Snap Fact #159

President Obama Encouraged And Signed The Civil Rights History Act!
In order to bring knowledge to the public and support the educational system, the Civil Rights History Project Act was introduced by Hillary Clinton (Democratic Senator, New York) in 2008 and failed to pass. It was reintroduced in January of 2009 shortly after President Obama moved into the White House. With Hillary no longer there to carry the flag, Carolyn McCarthy (Democratic Senator, New York), along with Sanford Bishop and John Lewis of Georgia, reintroduced the Bill with identical wording. By April of 2009 it sailed through both houses of Congress by nearly unanimous counts. This Bill was signed into law by President Obama on May 11, 2009.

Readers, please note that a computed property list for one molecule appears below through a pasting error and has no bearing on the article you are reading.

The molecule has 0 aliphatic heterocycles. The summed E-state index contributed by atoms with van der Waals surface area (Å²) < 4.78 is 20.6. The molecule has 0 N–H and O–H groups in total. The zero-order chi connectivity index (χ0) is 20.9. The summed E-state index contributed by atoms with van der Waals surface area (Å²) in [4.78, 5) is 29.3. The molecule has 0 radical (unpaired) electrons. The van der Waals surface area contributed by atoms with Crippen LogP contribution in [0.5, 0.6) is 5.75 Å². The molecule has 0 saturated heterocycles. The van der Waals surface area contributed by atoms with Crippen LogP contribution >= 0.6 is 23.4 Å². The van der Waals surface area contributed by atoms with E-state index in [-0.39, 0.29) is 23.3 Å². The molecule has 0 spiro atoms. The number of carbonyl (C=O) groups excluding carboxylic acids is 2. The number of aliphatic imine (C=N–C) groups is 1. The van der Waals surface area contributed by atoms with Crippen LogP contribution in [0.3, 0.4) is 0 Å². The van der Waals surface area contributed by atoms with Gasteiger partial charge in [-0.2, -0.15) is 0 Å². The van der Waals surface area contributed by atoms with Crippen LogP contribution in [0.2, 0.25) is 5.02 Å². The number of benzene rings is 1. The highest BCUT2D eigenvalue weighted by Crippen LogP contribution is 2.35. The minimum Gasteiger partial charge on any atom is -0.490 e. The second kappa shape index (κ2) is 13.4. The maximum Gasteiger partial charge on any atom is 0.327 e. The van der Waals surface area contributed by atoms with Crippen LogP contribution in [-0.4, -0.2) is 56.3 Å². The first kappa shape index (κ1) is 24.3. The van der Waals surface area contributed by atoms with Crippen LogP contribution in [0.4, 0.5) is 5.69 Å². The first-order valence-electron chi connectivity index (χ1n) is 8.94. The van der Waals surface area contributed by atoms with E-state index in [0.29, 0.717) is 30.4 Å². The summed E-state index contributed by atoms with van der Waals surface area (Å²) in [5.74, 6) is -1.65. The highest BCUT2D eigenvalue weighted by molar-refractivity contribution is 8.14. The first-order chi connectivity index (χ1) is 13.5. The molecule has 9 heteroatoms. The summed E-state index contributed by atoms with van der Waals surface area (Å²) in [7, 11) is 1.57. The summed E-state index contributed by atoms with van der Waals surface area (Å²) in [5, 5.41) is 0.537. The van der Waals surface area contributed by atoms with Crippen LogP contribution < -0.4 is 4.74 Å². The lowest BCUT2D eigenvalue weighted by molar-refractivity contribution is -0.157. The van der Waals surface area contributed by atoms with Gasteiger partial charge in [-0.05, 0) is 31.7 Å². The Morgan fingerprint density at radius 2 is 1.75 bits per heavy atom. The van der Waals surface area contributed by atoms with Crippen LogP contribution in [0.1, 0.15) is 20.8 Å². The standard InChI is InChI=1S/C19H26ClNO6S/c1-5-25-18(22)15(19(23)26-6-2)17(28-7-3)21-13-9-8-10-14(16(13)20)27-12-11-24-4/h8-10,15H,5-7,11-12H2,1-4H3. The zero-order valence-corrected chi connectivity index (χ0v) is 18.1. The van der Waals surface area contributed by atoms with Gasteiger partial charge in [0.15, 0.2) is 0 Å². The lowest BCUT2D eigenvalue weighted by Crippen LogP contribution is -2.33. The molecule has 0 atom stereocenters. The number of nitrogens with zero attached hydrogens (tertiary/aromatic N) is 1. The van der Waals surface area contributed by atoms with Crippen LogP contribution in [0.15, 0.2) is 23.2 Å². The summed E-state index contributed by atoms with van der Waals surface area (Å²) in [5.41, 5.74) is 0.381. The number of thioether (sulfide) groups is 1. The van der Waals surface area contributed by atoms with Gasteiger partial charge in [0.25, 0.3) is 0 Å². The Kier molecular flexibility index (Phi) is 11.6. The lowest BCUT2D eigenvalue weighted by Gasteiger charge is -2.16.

Specifically, the legislation funds a five-year initiative to direct the Library of Congress and the Secretary of the Smithsonian Institution with the National Museum of African American History, to conduct the project in order to collect artifacts, videos, oral histories, and records of personal testimonies of those people who lived through the Civil Rights Movement between 1954 and 1968. 

“While the Civil Rights movement had many visible leaders, including Thurgood Marshall, Dr. Martin Luther King, Jr., and Rosa Parks, there were many others whose impact and experience were just as important to the cause but who are not as well known,” reads the Civil Rights History Project Act of 2009.